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What We Do

Enforcement of Intellectual Property Rights

Intellectual property rights (IPR) protect an undertaking's intangible assets, allowing them to profit from their creative and innovative activities. Ireland has in place a strong legal framework and intellectual property (IP) regime that provides an incentive to invest in the provision of goods and services that result from investment in innovation, design and creativity.

The legal framework for Intellectual Property Rights protection enables enforcement action to be taken, against infringers and counterfeiters who may attempt to take the intellectual creations of others without permission. It is important therefore that the enforcement agencies of the State work together in the fight against intellectual property theft, illegal copying of works etc.

So why enforce your IP Rights?                                   

One of the main objectives of acquiring IP protection is to ensure that the upfront investment in creating the IP will lead to economic reward which tends to give rise to greater levels of innovation.  Where individuals and organisations find that others are unlawfully using their IPR, this is referred to as infringement of IP rights. This would include for instance unauthorised manufacturing of a patented technology; or the sale of a similar type of good bearing someone else’s trade mark (counterfeit product); or the distribution of music without the copyright owner’s consent (pirated goods).      

Enforcement of IPRs is essential in order to preserve the legal validity of your IP rights, prevent infringement in order to avoid wholesale damage to you and your goods/service including loss of the goodwill and reputation and, to seek compensation for actual damage caused.

Enforcement Agencies

The Revenue Commissioners are empowered to take action against infringements of intellectual property rights at points of importation into the State. Revenue is also responsible for liaison and intelligence sharing, with other enforcement agencies, and in particular the National Bureau of Criminal Investigation in An Garda Síochána. An Garda Síochána have a dedicated Anti-Racketeering Unit that deals also with the protection of intellectual property rights within the State such as in the case of illicit pirated and counterfeit goods.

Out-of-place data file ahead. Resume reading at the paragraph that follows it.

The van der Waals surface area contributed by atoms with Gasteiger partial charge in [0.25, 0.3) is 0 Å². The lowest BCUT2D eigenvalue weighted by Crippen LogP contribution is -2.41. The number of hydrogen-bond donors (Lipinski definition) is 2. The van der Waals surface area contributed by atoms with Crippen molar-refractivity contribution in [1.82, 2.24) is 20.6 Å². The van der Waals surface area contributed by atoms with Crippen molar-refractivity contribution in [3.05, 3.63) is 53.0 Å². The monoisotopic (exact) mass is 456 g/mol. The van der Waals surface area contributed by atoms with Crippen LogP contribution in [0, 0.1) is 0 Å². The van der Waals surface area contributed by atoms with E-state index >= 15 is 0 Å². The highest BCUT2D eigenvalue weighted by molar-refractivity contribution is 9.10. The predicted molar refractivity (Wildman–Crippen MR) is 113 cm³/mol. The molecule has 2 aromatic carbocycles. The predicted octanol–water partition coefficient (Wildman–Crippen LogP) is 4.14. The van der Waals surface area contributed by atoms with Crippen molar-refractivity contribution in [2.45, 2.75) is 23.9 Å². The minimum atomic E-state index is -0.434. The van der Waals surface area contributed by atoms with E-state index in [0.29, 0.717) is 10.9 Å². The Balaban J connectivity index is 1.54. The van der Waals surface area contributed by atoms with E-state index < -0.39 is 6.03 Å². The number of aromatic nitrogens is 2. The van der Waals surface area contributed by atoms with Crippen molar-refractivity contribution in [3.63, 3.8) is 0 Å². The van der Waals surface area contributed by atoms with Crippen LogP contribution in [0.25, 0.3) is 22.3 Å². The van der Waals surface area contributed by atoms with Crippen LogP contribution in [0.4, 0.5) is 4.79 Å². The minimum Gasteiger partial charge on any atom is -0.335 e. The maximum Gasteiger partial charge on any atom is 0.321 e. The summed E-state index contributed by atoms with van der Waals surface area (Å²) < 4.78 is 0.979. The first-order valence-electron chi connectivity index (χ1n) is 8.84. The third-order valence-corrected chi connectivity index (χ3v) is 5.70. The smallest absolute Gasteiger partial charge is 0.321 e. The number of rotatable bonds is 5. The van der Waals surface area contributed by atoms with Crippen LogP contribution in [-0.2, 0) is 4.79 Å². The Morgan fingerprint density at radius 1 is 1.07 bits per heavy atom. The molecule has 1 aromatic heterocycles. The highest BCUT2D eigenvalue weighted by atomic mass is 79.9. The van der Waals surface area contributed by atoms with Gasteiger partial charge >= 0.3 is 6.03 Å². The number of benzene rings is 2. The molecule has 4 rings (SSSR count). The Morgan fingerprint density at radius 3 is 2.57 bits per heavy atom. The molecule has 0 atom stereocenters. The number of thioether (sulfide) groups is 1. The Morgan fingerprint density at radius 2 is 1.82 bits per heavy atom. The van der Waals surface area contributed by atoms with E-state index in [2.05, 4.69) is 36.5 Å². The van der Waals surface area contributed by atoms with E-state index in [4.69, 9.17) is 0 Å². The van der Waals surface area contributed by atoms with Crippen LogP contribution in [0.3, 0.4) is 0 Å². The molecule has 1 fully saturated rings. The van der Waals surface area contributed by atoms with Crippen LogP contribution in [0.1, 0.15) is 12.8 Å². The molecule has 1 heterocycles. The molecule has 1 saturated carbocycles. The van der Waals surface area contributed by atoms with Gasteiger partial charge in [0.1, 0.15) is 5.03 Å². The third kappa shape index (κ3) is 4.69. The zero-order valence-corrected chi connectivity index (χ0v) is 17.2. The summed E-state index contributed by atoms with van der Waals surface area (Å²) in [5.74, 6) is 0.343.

Related websites

European Observatory on Enforcement of Intellectual Property Rights

World Intellectual Property Organisation (WIPO)

Office of the Revenue Commissioners

An Garda Síochána

EUIPO Observatory’s Anti-Counterfeiting Technology Guide

The EUIPO Observatory launched a document called the Anti-Counterfeiting Technology Guide (PDF, 6.4MB) in February 2021 to address the issue that counterfeiting poses to supply chains and the lack of information on anti-counterfeiting solutions. 

This guide is intended for all traders and enterprises (including small and medium-sized enterprises) interested in gaining knowledge and building an anti-counterfeiting strategy based on their specific business needs. The anti-counterfeiting technologies are presented in five main categories: electronic; marking; chemical and physical; mechanical; and technologies for digital media. 

The guide also includes information on complementary technologies and ISO standards that can be applied alongside anti-counterfeiting technologies to increase the effectiveness of overall strategies and solutions. 

European Citizens and Intellectual Property: Perception, Awareness and Behaviour 2020

The European Union Intellectual Property Office has published its IP Perception Study 2020.

This updated major study of how IP rights are perceived by EU citizens is a unique roadmap for all the EU countries when it comes to counterfeiting and piracy attitudes and behaviours. The study shows a gradual but encouraging change in understanding and attitudes, following the previous surveys by the EUIPO in 2013 and 2017.

As in the previous editions, this EU-wide study confirms that the vast majority of citizens agree that it is important that those who invest time and money in innovation have their rights protected.

It is shown that those surveyed are gradually saying that they have a better understanding of IP rights, which is an important finding, given the evidence that those who understand these rights are less likely to deliberately infringe them.